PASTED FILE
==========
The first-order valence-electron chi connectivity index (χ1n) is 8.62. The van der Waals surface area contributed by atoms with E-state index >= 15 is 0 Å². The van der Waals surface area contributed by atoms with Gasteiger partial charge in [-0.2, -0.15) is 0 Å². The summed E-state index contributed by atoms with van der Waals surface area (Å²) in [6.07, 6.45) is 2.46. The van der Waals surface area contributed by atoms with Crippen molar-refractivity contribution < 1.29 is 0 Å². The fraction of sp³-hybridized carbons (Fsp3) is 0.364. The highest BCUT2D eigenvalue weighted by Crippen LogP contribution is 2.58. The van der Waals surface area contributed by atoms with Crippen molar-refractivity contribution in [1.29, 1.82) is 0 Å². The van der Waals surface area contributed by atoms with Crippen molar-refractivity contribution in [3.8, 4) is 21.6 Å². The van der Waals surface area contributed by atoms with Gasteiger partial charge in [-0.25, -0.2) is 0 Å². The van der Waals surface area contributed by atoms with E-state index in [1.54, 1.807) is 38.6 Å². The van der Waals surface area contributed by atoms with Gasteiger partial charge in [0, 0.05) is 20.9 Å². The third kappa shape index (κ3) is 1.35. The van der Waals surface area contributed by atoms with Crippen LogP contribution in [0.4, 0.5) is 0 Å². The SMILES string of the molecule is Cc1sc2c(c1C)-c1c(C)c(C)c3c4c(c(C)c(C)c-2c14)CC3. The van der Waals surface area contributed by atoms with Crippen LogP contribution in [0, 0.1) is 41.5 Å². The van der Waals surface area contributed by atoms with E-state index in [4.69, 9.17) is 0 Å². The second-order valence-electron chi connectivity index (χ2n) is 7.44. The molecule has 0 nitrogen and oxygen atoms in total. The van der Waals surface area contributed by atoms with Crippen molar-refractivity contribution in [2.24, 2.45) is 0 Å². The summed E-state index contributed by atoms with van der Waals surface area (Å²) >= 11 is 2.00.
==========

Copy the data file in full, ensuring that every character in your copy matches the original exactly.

The first-order valence-electron chi connectivity index (χ1n) is 8.62. The van der Waals surface area contributed by atoms with E-state index >= 15 is 0 Å². The van der Waals surface area contributed by atoms with Gasteiger partial charge in [-0.2, -0.15) is 0 Å². The summed E-state index contributed by atoms with van der Waals surface area (Å²) in [6.07, 6.45) is 2.46. The van der Waals surface area contributed by atoms with Crippen molar-refractivity contribution < 1.29 is 0 Å². The fraction of sp³-hybridized carbons (Fsp3) is 0.364. The highest BCUT2D eigenvalue weighted by Crippen LogP contribution is 2.58. The van der Waals surface area contributed by atoms with Crippen molar-refractivity contribution in [1.29, 1.82) is 0 Å². The van der Waals surface area contributed by atoms with Crippen molar-refractivity contribution in [3.8, 4) is 21.6 Å². The van der Waals surface area contributed by atoms with Gasteiger partial charge in [-0.25, -0.2) is 0 Å². The van der Waals surface area contributed by atoms with E-state index in [1.54, 1.807) is 38.6 Å². The van der Waals surface area contributed by atoms with Gasteiger partial charge in [0, 0.05) is 20.9 Å². The third kappa shape index (κ3) is 1.35. The van der Waals surface area contributed by atoms with Crippen LogP contribution in [0.4, 0.5) is 0 Å². The SMILES string of the molecule is Cc1sc2c(c1C)-c1c(C)c(C)c3c4c(c(C)c(C)c-2c14)CC3. The van der Waals surface area contributed by atoms with Crippen LogP contribution in [0, 0.1) is 41.5 Å². The van der Waals surface area contributed by atoms with E-state index in [4.69, 9.17) is 0 Å². The second-order valence-electron chi connectivity index (χ2n) is 7.44. The molecule has 0 nitrogen and oxygen atoms in total. The van der Waals surface area contributed by atoms with Crippen molar-refractivity contribution in [2.24, 2.45) is 0 Å². The summed E-state index contributed by atoms with van der Waals surface area (Å²) >= 11 is 2.00.